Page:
Korean TV Network Bans Pop Song for Using Japanese

Crayon Pop, the popular South Korean idol group, was banned from broadcasting its latest track on one of South Korea's biggest networks. The reason? It contains the Japanese word "pika."

Crayon Pop is perhaps best known for their song "Bar Bar Bar," which racked up over 15 million views on YouTube.

According to Yonhap News, the issue with the new song, which is titled "Uh-ee", is that it contains the Japanese word "pika" (ピカ) as in "pika pika" (ピカピカ), which means to "glitter," "flash," or "sparkle." You can hear the group mention the word in the song's official music video:

Of course, "pika" is also famous for the Pokémon character "Pikachu."

Yonhap News reports that Korean government-funded television network KBS deemed the song unfit for broadcast because of the Japanese term. The group removed the Japanese phrase and replaced it with its Korean equivalent for the network's approval.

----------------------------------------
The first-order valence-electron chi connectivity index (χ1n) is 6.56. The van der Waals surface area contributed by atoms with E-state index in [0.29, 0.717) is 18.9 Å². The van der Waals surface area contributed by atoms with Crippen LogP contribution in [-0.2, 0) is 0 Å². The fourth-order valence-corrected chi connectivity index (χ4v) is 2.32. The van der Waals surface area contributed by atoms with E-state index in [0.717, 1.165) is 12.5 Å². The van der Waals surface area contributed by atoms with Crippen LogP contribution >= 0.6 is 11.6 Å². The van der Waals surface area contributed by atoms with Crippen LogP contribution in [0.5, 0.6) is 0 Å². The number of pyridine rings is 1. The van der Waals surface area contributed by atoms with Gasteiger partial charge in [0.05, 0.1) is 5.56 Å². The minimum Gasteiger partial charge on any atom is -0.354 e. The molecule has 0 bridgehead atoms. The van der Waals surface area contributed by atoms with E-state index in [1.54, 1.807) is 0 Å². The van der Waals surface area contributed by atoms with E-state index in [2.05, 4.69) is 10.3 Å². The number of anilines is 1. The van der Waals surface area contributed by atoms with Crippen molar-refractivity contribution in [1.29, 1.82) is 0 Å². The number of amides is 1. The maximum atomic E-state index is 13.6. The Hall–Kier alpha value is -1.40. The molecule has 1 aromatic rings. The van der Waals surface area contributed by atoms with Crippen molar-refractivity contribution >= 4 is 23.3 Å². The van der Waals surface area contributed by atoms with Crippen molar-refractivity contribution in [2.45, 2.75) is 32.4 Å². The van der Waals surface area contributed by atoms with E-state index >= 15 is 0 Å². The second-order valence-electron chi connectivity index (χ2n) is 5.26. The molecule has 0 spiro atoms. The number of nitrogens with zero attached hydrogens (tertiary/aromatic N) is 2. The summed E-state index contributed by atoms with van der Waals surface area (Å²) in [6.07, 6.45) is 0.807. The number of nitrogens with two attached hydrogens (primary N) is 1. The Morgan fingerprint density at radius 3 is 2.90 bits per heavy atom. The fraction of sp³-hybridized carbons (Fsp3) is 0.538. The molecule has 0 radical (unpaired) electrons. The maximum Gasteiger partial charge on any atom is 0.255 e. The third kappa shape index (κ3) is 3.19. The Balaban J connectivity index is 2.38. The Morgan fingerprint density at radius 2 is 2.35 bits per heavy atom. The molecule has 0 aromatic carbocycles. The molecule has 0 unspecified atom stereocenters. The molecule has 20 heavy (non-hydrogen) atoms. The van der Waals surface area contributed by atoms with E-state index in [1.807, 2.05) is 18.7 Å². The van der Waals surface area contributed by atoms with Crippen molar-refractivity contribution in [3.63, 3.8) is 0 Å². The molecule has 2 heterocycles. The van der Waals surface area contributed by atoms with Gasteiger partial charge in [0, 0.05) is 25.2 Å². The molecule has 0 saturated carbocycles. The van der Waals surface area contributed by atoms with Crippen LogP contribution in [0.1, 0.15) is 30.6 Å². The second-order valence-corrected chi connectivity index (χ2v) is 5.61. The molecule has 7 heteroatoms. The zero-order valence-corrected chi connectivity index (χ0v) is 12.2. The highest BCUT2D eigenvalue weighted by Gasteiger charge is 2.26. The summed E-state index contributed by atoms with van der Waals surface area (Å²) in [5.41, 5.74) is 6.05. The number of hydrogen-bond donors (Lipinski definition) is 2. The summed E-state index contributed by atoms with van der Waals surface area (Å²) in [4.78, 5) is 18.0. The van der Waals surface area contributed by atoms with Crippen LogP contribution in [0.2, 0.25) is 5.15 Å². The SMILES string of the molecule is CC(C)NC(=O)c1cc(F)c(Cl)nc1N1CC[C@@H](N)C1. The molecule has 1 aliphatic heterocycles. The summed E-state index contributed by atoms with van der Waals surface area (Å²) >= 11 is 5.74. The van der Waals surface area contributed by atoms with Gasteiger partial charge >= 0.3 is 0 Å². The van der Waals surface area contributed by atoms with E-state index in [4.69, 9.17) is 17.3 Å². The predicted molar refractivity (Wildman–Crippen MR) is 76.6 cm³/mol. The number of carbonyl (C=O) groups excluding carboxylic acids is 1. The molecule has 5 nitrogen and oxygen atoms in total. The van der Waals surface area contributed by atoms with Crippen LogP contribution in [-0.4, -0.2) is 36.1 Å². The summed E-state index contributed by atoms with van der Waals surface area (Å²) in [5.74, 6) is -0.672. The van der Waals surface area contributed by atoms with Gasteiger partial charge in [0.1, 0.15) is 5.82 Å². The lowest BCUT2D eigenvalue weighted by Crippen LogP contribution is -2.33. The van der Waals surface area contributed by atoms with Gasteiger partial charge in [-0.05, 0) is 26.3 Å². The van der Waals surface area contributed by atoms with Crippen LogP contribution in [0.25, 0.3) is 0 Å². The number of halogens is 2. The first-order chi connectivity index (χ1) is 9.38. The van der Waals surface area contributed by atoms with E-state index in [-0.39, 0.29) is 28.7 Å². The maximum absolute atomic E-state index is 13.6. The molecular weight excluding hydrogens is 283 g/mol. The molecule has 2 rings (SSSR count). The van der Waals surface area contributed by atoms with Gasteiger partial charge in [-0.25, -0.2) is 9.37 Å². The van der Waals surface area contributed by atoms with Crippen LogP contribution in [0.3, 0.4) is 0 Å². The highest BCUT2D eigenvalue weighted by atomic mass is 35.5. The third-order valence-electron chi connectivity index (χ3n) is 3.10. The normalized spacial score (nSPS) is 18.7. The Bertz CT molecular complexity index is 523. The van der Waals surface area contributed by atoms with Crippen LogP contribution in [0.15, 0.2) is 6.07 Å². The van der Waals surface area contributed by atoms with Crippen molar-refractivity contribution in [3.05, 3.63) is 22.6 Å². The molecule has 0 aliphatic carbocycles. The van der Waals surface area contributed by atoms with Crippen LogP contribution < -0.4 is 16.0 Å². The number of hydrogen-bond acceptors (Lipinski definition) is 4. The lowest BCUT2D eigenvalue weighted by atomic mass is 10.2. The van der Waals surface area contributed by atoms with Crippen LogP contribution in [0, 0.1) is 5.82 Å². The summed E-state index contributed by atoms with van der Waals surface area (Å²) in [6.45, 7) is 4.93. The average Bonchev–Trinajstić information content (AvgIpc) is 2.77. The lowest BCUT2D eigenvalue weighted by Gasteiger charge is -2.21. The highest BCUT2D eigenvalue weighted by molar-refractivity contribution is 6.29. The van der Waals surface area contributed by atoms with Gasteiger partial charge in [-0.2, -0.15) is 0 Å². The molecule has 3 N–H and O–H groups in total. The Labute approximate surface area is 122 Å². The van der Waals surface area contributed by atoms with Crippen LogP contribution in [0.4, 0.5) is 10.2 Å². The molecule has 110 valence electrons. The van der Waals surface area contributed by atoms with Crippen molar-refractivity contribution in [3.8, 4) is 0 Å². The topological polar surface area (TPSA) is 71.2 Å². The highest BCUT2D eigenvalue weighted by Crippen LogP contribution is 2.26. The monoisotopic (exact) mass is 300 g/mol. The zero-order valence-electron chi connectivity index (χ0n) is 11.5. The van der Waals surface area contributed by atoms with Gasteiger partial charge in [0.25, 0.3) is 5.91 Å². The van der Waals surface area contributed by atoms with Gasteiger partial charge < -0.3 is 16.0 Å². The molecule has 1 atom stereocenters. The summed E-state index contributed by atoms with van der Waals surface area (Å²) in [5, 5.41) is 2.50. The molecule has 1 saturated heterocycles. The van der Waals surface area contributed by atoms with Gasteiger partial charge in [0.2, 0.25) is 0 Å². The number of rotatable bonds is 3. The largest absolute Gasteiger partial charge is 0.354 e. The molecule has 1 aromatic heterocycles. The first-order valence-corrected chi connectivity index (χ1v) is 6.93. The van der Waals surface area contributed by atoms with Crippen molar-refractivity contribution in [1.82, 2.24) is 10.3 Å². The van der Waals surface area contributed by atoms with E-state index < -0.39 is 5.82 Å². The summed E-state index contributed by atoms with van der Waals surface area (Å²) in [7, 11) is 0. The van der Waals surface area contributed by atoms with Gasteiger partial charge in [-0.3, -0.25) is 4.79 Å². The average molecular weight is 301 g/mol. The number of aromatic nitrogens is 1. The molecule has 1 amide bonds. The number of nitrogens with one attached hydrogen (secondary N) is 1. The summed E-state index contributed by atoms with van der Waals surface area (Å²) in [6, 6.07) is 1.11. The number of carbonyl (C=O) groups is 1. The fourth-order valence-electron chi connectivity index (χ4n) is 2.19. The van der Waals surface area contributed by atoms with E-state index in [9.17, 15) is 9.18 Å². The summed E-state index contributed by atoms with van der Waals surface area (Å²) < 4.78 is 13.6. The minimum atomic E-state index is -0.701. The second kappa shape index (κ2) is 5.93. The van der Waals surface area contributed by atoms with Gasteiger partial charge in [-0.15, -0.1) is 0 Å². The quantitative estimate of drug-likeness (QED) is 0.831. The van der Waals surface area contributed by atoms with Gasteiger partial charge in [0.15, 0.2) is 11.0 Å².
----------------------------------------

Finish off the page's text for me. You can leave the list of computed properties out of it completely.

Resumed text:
Other Korean television networks did not appear to raise objections regarding the song.

On 2ch, Japan's largest forum, people seem baffled by KBS's stance. "Is only Japanese not allowed?" wrote one 2ch commenter. "What about English and Chinese?" That does raise a good point: Does the network not allow any other language to be mixed in with Korean songs? Others said this showed the two countries could never get along.

This decision appears to be a poorly thought out move on KBS's part. I imagine that Crayon Pop fans in South Korea are equally miffed.

韓国アイドルの新曲 日本語使用で「放送不適合」[Yonhap News]

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